Bug #16700

Inconsistent behavior of equal? between Integer and Float

Added by thyresias (Thierry Lambert) 12 months ago. Updated 12 months ago.

Target version:
ruby -v:
ruby 2.6.5p114 (2019-10-01 revision 67812) [i386-mingw32]


0.equal?(0)  #=> true
0.0.equal?(0.0)  #=>  false
x = 0.0
x.equal?(x)  #=> true

Since Float objects are immutable, I would expect 0.0.equal?(0.0) to be true.

Updated by sawa (Tsuyoshi Sawada) 12 months ago

The following versions:

  • ruby 2.6.5p114 (2019-10-01 revision 67812) [x86_64-linux]
  • ruby 2.7.0p0 (2019-12-25 revision 647ee6f091) [x86_64-linux]
  • ruby 2.8.0dev (2020-03-18T04:57:03Z master afd23ed049) [x86_64-linux]

all give this result:

0.0.equal?(0.0) # =>  true

Win specific issue?

Updated by jeremyevans0 (Jeremy Evans) 12 months ago

  • Status changed from Open to Rejected

On 64-bit in most common build environments, most commonly used Float values are embedded in the VALUE, instead of the VALUE being a pointer to an object slot. This is called Flonum internally. equal? checks if the VALUE for the object is the same, so if two VALUEs are the same, it returns true.

thyresias (Thierry Lambert) is using 32-bit and sawa (Tsuyoshi Sawada) is using 64-bit, that is causing the difference in behavior. Note that behavior depends on the size of the number even in cases Flonum is supported, because only a certain range of values can be embedded in the VALUE. Example:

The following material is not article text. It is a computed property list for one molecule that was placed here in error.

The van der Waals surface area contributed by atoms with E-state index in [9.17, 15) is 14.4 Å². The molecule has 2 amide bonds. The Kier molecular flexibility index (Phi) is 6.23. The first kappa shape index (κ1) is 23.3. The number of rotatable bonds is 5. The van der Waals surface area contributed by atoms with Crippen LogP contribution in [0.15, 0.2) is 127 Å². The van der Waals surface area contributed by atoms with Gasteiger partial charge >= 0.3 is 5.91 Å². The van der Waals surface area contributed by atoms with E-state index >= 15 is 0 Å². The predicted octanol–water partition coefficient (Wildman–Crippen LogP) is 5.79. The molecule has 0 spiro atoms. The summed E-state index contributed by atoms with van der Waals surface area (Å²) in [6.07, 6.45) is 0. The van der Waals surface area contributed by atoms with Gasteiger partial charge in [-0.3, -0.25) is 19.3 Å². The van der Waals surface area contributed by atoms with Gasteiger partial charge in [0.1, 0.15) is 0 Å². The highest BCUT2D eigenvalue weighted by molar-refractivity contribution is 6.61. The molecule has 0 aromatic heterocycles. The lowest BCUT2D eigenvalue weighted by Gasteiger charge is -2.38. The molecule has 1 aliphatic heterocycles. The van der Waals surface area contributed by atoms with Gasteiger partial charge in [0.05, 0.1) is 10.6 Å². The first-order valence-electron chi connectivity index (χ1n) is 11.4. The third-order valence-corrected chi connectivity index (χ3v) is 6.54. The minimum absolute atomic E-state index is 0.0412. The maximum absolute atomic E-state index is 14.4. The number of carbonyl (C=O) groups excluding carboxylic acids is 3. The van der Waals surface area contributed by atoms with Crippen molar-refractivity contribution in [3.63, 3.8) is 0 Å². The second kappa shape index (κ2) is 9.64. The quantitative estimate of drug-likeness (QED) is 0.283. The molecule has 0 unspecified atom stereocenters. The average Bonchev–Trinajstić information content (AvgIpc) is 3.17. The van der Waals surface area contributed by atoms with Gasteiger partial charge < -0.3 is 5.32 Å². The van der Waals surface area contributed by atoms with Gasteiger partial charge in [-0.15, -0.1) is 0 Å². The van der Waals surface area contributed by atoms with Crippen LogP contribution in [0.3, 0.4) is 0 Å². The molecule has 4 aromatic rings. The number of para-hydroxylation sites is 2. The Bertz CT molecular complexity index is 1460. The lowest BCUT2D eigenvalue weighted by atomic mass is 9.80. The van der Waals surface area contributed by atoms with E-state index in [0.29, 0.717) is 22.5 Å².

0.equal?(0)           # => true
0.0.equal?(0.0)       # => true
(2**64).equal?(2**64) # => false
(1e303).equal?(1e303) # => false

In short, this isn't a bug, it is expected behavior.

Updated by thyresias (Thierry Lambert) 12 months ago

I am a bit surprised by jeremyevans0 (Jeremy Evans) statement:

In short, this isn't a bug, it is expected behavior.

Regardless of implementation, I think the behavior I expect is the right one: if, in binary representation, two Float numbers are identical, I would expect them to be the same object (because they are immutable). Am I missing something?

Updated by Eregon (Benoit Daloze) 12 months ago

It's a side effect of MRI using C's == to implement equal?.

In TruffleRuby reference equality has its own logic, so the results are more consistent (e.g., all Floats are compared by their binary representation):

I guess MRI could do the same, but it would likely occur some performance hit.

In any case, comparing numbers by identity is usually an anti-pattern, and I think that's why MRI can be a bit loose on e.g. #equal? with Floats here.

Updated by Eregon (Benoit Daloze) 12 months ago

Also, immutability doesn't mean objects with the same value are the same instance.
Take integers > 264 or BigDecimal for instance, they are objects and they have their own identity.

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